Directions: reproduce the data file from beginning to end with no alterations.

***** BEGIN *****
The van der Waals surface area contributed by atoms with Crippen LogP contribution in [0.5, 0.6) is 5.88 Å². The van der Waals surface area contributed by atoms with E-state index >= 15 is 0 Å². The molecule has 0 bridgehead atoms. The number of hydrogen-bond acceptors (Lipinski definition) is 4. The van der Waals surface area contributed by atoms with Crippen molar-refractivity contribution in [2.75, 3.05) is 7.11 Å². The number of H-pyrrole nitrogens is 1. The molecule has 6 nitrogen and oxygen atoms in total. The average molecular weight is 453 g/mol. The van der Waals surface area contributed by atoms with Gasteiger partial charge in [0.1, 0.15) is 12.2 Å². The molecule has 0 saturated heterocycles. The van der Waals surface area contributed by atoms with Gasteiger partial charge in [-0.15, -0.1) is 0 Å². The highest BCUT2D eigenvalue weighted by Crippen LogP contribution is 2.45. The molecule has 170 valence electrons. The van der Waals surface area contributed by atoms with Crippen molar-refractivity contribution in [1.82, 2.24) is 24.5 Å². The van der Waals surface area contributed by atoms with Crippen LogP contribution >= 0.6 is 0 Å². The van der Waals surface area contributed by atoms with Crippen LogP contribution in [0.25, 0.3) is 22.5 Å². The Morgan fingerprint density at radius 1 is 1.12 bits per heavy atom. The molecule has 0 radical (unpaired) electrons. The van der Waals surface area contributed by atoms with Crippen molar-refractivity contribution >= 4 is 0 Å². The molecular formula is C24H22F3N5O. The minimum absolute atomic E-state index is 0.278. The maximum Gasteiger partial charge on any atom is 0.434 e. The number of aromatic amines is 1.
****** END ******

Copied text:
The van der Waals surface area contributed by atoms with Crippen LogP contribution in [0.5, 0.6) is 5.88 Å². The van der Waals surface area contributed by atoms with E-state index >= 15 is 0 Å². The molecule has 0 bridgehead atoms. The number of hydrogen-bond acceptors (Lipinski definition) is 4. The van der Waals surface area contributed by atoms with Crippen molar-refractivity contribution in [2.75, 3.05) is 7.11 Å². The number of H-pyrrole nitrogens is 1. The molecule has 6 nitrogen and oxygen atoms in total. The average molecular weight is 453 g/mol. The van der Waals surface area contributed by atoms with Gasteiger partial charge in [0.1, 0.15) is 12.2 Å². The molecule has 0 saturated heterocycles. The van der Waals surface area contributed by atoms with Gasteiger partial charge in [-0.15, -0.1) is 0 Å². The highest BCUT2D eigenvalue weighted by Crippen LogP contribution is 2.45. The molecule has 170 valence electrons. The van der Waals surface area contributed by atoms with Crippen molar-refractivity contribution in [1.82, 2.24) is 24.5 Å². The van der Waals surface area contributed by atoms with Crippen LogP contribution >= 0.6 is 0 Å². The van der Waals surface area contributed by atoms with Crippen LogP contribution in [0.25, 0.3) is 22.5 Å². The Morgan fingerprint density at radius 1 is 1.12 bits per heavy atom. The molecule has 0 radical (unpaired) electrons. The van der Waals surface area contributed by atoms with Crippen molar-refractivity contribution >= 4 is 0 Å². The molecular formula is C24H22F3N5O. The minimum absolute atomic E-state index is 0.278. The maximum Gasteiger partial charge on any atom is 0.434 e. The number of aromatic amines is 1.